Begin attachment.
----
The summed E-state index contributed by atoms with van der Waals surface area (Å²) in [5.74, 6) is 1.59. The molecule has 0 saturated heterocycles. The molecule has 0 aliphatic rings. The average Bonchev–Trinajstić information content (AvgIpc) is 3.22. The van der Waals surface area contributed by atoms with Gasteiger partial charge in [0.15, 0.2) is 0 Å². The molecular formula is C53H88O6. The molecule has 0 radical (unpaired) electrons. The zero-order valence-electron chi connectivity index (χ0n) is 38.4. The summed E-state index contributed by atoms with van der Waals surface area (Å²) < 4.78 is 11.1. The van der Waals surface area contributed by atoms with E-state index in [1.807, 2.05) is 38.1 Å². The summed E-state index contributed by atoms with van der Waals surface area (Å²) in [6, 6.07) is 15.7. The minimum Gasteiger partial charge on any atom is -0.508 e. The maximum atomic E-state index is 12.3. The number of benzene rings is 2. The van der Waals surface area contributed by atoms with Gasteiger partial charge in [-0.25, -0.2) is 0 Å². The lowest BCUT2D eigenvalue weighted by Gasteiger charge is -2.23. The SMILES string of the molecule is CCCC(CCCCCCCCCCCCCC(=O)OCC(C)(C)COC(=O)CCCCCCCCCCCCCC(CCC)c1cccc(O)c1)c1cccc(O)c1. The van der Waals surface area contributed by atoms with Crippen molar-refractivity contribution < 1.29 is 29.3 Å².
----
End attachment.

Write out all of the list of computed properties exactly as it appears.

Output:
The summed E-state index contributed by atoms with van der Waals surface area (Å²) in [5.74, 6) is 1.59. The molecule has 0 saturated heterocycles. The molecule has 0 aliphatic rings. The average Bonchev–Trinajstić information content (AvgIpc) is 3.22. The van der Waals surface area contributed by atoms with Gasteiger partial charge in [0.15, 0.2) is 0 Å². The molecular formula is C53H88O6. The molecule has 0 radical (unpaired) electrons. The zero-order valence-electron chi connectivity index (χ0n) is 38.4. The summed E-state index contributed by atoms with van der Waals surface area (Å²) < 4.78 is 11.1. The van der Waals surface area contributed by atoms with E-state index in [1.807, 2.05) is 38.1 Å². The summed E-state index contributed by atoms with van der Waals surface area (Å²) in [6, 6.07) is 15.7. The minimum Gasteiger partial charge on any atom is -0.508 e. The maximum atomic E-state index is 12.3. The number of benzene rings is 2. The van der Waals surface area contributed by atoms with Gasteiger partial charge in [-0.25, -0.2) is 0 Å². The lowest BCUT2D eigenvalue weighted by Gasteiger charge is -2.23. The SMILES string of the molecule is CCCC(CCCCCCCCCCCCCC(=O)OCC(C)(C)COC(=O)CCCCCCCCCCCCCC(CCC)c1cccc(O)c1)c1cccc(O)c1. The van der Waals surface area contributed by atoms with Crippen molar-refractivity contribution < 1.29 is 29.3 Å².